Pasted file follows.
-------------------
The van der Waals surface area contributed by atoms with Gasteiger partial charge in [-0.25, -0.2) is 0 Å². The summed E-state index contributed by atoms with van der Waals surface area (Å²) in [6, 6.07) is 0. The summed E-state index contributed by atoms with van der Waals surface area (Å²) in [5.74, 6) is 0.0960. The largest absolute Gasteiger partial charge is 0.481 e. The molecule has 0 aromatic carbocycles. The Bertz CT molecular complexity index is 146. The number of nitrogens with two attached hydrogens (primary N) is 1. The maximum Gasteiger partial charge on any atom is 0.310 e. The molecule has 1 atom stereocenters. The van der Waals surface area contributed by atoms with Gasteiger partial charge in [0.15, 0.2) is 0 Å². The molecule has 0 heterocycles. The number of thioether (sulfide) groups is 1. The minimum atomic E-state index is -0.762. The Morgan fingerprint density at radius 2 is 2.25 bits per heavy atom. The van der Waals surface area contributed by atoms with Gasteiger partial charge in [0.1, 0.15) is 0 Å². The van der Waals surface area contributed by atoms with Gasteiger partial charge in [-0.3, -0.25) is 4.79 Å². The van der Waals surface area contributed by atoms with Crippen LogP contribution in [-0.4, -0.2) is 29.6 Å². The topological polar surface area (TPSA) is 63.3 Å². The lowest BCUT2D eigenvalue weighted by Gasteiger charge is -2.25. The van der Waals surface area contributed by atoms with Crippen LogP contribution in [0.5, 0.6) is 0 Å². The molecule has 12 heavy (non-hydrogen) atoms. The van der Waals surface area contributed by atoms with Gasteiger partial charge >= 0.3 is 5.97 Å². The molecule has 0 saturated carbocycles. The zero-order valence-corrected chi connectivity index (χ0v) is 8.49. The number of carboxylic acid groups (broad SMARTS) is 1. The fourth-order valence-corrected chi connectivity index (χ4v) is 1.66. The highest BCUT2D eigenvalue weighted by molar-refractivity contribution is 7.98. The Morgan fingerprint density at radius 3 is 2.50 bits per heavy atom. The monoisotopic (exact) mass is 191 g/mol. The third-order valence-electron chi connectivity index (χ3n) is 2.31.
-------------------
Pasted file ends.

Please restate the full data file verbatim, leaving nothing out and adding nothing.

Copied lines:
The van der Waals surface area contributed by atoms with Gasteiger partial charge in [-0.25, -0.2) is 0 Å². The summed E-state index contributed by atoms with van der Waals surface area (Å²) in [6, 6.07) is 0. The summed E-state index contributed by atoms with van der Waals surface area (Å²) in [5.74, 6) is 0.0960. The largest absolute Gasteiger partial charge is 0.481 e. The molecule has 0 aromatic carbocycles. The Bertz CT molecular complexity index is 146. The number of nitrogens with two attached hydrogens (primary N) is 1. The maximum Gasteiger partial charge on any atom is 0.310 e. The molecule has 1 atom stereocenters. The van der Waals surface area contributed by atoms with Gasteiger partial charge in [0.15, 0.2) is 0 Å². The molecule has 0 heterocycles. The number of thioether (sulfide) groups is 1. The minimum atomic E-state index is -0.762. The Morgan fingerprint density at radius 2 is 2.25 bits per heavy atom. The van der Waals surface area contributed by atoms with Gasteiger partial charge in [0.1, 0.15) is 0 Å². The van der Waals surface area contributed by atoms with Gasteiger partial charge in [-0.3, -0.25) is 4.79 Å². The van der Waals surface area contributed by atoms with Crippen LogP contribution in [-0.4, -0.2) is 29.6 Å². The topological polar surface area (TPSA) is 63.3 Å². The lowest BCUT2D eigenvalue weighted by Gasteiger charge is -2.25. The van der Waals surface area contributed by atoms with Crippen LogP contribution in [0.5, 0.6) is 0 Å². The molecule has 12 heavy (non-hydrogen) atoms. The van der Waals surface area contributed by atoms with Gasteiger partial charge >= 0.3 is 5.97 Å². The molecule has 0 saturated carbocycles. The zero-order valence-corrected chi connectivity index (χ0v) is 8.49. The number of carboxylic acid groups (broad SMARTS) is 1. The fourth-order valence-corrected chi connectivity index (χ4v) is 1.66. The highest BCUT2D eigenvalue weighted by molar-refractivity contribution is 7.98. The Morgan fingerprint density at radius 3 is 2.50 bits per heavy atom. The monoisotopic (exact) mass is 191 g/mol. The third-order valence-electron chi connectivity index (χ3n) is 2.31.